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Design Can Escape the Silo Through Closed-Loop Quality Systems

Design Can Escape the Silo Through Closed-Loop Quality Systems

Enterprise quality management systems (EQMS) are helping manufacturers avoid the disconnect created by the homegrown, siloed quality systems that tend to get developed within individual departments and business units. Integrating upstream groups such as design, product development, and R&D with the overall quality regime might be one of the most crucial practices for making sure that the company delivers the product quality the customer demands.

LNS Research has been studying the relative quality-management maturity of manufacturers worldwide. The best-performing companies practice what LNS refers to as closed-loop quality, i.e., a holistic, enterprise-wide approach to quality. They use feedback loops that consistently deliver quality information to wherever it is needed and just when it is needed, across the organization, according to LNS.

Rob Harrison, quality management analyst at LNS, told Design News that closed-loop quality “is increasingly important to organizations experiencing ever-growing demands for greater velocity,” particularly in new product introductions. A closed-loop system, he said, can “effectively dissolve the traditional silos in the value chain” and can serve “as a reliable, single source of truth in near real time.”

The involvement of the engineering and R&D functions is crucial to such a closed-loop, holistic approach to quality. Since faulty design triggers the most costly kinds of product failures, such errors can be avoided if design and engineering groups are given access to downstream information like as-built, as-manufactured, and as-maintained data; testing and inspection plans; failure modes; and effects analysis.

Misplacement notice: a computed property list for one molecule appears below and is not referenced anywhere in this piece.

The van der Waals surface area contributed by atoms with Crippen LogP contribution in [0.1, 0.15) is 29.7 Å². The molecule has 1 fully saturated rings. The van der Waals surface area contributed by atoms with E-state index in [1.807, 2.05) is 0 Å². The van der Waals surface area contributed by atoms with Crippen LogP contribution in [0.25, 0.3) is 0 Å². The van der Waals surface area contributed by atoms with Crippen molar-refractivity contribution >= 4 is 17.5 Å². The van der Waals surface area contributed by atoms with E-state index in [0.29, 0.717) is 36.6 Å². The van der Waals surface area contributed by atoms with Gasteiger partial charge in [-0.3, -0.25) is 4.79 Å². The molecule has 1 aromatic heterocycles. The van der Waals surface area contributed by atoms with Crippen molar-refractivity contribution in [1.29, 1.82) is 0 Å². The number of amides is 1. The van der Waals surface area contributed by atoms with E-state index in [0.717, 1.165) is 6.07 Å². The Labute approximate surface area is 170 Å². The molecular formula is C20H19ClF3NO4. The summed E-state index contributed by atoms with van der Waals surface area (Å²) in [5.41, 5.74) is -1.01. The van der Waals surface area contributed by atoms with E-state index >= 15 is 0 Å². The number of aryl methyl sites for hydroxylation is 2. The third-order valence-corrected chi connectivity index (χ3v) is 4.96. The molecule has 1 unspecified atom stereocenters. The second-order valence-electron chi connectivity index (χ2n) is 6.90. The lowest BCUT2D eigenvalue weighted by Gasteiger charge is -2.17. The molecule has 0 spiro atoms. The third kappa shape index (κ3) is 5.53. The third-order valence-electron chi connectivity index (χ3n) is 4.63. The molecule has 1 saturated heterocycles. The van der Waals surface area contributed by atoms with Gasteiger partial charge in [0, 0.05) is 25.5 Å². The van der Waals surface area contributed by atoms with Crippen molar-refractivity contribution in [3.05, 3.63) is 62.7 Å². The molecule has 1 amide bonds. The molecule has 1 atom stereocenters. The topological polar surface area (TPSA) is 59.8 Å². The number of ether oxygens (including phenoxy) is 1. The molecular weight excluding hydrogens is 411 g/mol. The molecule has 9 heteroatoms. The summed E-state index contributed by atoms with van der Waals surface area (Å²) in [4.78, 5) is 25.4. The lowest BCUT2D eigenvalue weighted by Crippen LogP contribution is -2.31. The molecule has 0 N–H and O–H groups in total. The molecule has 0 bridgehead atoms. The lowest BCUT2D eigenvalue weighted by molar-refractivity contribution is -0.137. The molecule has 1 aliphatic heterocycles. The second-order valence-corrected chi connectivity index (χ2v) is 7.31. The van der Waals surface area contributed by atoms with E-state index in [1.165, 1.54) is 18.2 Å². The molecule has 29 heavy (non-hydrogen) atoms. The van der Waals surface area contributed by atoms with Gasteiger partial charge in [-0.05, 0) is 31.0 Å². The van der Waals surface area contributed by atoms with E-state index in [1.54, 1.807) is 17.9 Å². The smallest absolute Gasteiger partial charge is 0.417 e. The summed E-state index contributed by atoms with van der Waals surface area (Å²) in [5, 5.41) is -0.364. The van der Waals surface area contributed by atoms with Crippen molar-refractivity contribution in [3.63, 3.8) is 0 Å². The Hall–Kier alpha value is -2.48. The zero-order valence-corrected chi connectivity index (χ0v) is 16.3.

A closed-loop EQMS can also help the design group communicate changes in a timely fashion. As an example, quality solution provider IQS reports that automotive accessories manufacturer Cequent Group implemented a document-management system that reduced processing time for engineering change notices (ECNs) from 15 days to only three days while improving ECN accuracy from 78 percent to 97 percent.

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High-performing companies, according to LNS, view quality not merely as a department but as a responsibility. Quality is seen not just as a route to compliance, but as “a common vision of operational excellence.”

Such companies, Harrison said, recognize that whether the design and R&D groups are closely integrated into the EQMS regime makes or breaks the enterprise. “Every product- and process-related issue has potential insight and value for the upstream functions,” he said. “Seamless connection via the EQMS conduit and visibility of issues from manufacturing or from customers helps drive improved design” and helps mitigate risks around product failures.

An effective EQMS solution will automate quality processes such as NC/CAPA (non-conformance and corrective and preventive actions) across the enterprise. It will deliver documents in electronic form where and when they are needed, allowing professionals in all functional areas to take action and collaborate on quality-control measures. An EQMS also needs to integrate with other enterprise systems, such as enterprise resource planning (ERP) and manufacturing operations management (MOM).

At the level of design engineering, good integration between EQMS and product lifecycle management (PLM) can provide particular value, Harrison said: “This, with a harmonized process, facilitates a data conduit from design to the field and back for quality management.”

Pointing to the future, Harrison said the Internet of Things promises to contribute to quality management by creating a tighter loop and more reliable data for design and engineering. He told Design News that smart or connected products will allow the engineering organization to further automate quality processes and gain direct data and intelligence on product performance “without the intervention and potential bias of customers or service techs.”

Al Bredenberg is a writer, analyst, consultant, and communicator. He writes about technology, design, innovation, management, and sustainable business, and specializes in investigating and explaining complex topics. He holds a master's degree in organization and management from Antioch University New England. He has served as an editor for print and online content and currently serves as senior analyst at the Institute for Innovation in Large Organizations.

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